By which we measure
Our pain

I don't believe in magic
I don't believe in I-ching
I don't believe in Bible
I don't believe in tarot
I don't believe in Hitler
I don't believe in Jesus
I don't believe in Kennedy
I don't believe in Buddha
I don't believe in Mantra
I don't believe in Gita
I don't believe in Yoga
I don't believe in kings
I don't believe in Elvis
I don't believe in Zimmerman
I don't believe in Beatles
I just believe in me
Yoko and me
And that's reality

The dream is over
What can I say?
The dream is over
I was the Dreamweaver
But now I'm reborn
I was the Walrus
But now I'm John
And so dear friends
You'll just have to carry on
The dream is over

John Lennon/Plastic Ono Band [Wikipedia]

From [David Hutcheon]...

John Lennon/Plastic Ono Band
Apple 3372
Released: December 1970
Chart Peak: #6
Weeks Charted: 33
Certified Gold: 1/28/71

Co-produced by Phil Spector, John Lennon/Plastic Ono Band shows John Lennon striving to demolish every icon in sight -- be it Krishna, Jesus, sex, dope, or the Beatles. While George had told us that the world of our senses is pure illusion ("beware of maya"), John takes exactly the opposite tack, dismissing mysticism as "pie in the sky," another drug to dull the pain of reality. Lennon's music on this album is as raw and claustrophobic as George's All Things Must Pass was lush, expansive, and uplifting.

Plastic Ono Band sounds more like a demo than a Spector production; surely Phil has never been kept on so tight a rein. Many of the tracks were captured in just one "take," and most feature only two instruments besides John's piano and guitar: Ringo's drums, and the bass of Klaus Voormann, who at the time was cited in numerous "scoops" as McCartney's replacement in a new Beatle line-up.

Plastic Ono Band was nick-named "the Primal Album," as John had composed most of it during the course of four months at Arthur Janov's Primal Institute in Los Angeles. Lennon was initiated into Dr. Janov's radical therapy by the latter's The Primal Scream, which had been sent to him at the author's request. After undergoing three weeks of intensive therapy with Dr. Janov in England, the Lennons agreed to come to California in April 1970 for the full treatment, in which patients relive key experiences that trigger blood-curdling Primal Screams which, the psychologist contends, can exorcize the root causes of all their neuroses.

The therapy's profound impact on Lennon is clearly reflected in his album. A harrowing journey through John's past, Plastic Ono Band leaves the bare wires of his ravaged emotions exposed as never before or since. Songs like John's self-proclaimed revolutionary anthem, "Working Class Hero" -- whose melody and solitary droning acoustic guitar recall the angry young Dylan of almost a decade earlier -- closely echo Dr. Janov's theories. "Well Well Well" and the "Mama don't go, Daddy come home" segment of "Mother" climax with screams; whether or not these are Primal with a capital P, they are certainly chilling.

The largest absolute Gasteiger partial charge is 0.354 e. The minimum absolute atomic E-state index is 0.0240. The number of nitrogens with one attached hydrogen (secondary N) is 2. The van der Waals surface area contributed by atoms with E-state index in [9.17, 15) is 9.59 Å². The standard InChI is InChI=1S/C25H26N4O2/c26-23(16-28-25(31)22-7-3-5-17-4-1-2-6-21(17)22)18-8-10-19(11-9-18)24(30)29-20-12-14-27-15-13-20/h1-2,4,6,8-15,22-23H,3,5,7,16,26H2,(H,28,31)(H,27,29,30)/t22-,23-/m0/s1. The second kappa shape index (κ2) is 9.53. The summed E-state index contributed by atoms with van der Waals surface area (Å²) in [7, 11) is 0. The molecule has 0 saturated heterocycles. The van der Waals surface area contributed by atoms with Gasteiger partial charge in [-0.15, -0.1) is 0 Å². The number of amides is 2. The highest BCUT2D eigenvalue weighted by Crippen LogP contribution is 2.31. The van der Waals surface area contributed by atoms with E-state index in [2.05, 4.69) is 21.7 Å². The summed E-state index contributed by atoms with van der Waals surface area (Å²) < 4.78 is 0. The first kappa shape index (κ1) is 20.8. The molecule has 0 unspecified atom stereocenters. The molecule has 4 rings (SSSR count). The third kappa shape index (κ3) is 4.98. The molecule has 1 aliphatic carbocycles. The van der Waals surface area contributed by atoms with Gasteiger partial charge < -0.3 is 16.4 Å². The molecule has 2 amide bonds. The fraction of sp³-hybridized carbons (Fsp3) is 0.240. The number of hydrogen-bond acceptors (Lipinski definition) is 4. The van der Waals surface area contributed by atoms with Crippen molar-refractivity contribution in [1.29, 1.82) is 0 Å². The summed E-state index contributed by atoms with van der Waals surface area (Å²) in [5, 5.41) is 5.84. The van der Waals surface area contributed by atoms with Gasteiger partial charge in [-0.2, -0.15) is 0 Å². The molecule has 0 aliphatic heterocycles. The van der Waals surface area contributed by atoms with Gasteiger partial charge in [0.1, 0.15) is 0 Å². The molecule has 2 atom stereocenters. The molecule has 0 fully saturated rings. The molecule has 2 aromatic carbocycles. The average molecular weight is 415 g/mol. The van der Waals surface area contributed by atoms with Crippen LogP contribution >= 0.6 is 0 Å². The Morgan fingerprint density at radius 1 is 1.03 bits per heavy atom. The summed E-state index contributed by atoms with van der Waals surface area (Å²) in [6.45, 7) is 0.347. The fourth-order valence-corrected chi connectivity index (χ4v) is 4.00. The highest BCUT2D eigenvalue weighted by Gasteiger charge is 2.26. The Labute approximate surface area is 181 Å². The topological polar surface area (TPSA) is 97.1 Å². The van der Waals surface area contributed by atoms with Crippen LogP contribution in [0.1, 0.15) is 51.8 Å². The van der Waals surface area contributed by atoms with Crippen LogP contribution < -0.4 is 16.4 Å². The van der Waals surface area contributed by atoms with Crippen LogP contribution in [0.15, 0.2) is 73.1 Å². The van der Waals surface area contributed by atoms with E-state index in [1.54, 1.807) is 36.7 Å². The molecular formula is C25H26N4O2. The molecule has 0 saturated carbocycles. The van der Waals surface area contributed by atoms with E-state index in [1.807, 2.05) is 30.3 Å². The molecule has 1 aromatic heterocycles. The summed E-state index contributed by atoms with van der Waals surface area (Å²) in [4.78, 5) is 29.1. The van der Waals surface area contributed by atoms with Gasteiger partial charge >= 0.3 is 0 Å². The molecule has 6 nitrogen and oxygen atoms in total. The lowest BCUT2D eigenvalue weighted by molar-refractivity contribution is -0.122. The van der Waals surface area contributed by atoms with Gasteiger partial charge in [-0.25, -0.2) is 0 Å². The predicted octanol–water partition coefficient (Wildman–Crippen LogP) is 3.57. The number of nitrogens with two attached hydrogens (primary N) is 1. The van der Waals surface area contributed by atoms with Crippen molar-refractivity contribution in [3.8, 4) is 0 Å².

"Mother," possibly Plastic Ono Band's most powerful piece, opens the album with the tolling of funeral bells, as if to symbolize the casting off of John's past (elsewhere he sings "now I'm reborn... I was the walrus, but now I'm John"), then introduces a sledghammer rhythm so slow and so taut that it threatens to snap under the tension.

But the most intimate and scary moment of all is the last: the 48-second "My Mummy's Dead," set to the crushingly banal tune of "Three Blind Mice." This is preceded by Plastic Ono Band's big statement, "God," in which Lennon renounces by name all the myths he has ever believed in: magic, Bible, mantra, Gita, Kennedy, Elvis. Like the layers of an onion these are peeled away one by one, and after the climactic "I don't believe in Beatles" all that's left is: "I just believe in me."

In his Plastic Ono Band John takes the honesty of his last Beatle songs as far as it can possibly be taken, wrenching each word and note straight from the gut. At the time, Lennon told Jann Wenner: "The poetry on this album is superior to anything I've ever done because it's not self-conscious...." Of the equally minimalistic music he said: "I always liked simple rock.... I was influenced by acid and got psychedelic like the whole generation... but when you just listen, the piano does it all for you, your mind can do the rest.... I don't need anything else."

John called the album his "Sgt. Lennon," and many critics seemed to agree with him. Yet Plastic Ono Band's impact owed as much, if not more, to non-musical factors as any Beatle record had. Many of his new songs were like unpolished entries in the most private of diaries; their meaning, or lack of it, depended upon the nature of the listener's relationship with John Lennon. If only within the context of the man and his previous work, Plastic Ono Band was a powerful, fascinating and at times heartbreaking document.

John Lennon/Plastic Ono Band first appeared on the Billboard chart on December 26, 1970, reaching #6 and spending a total of 22 weeks.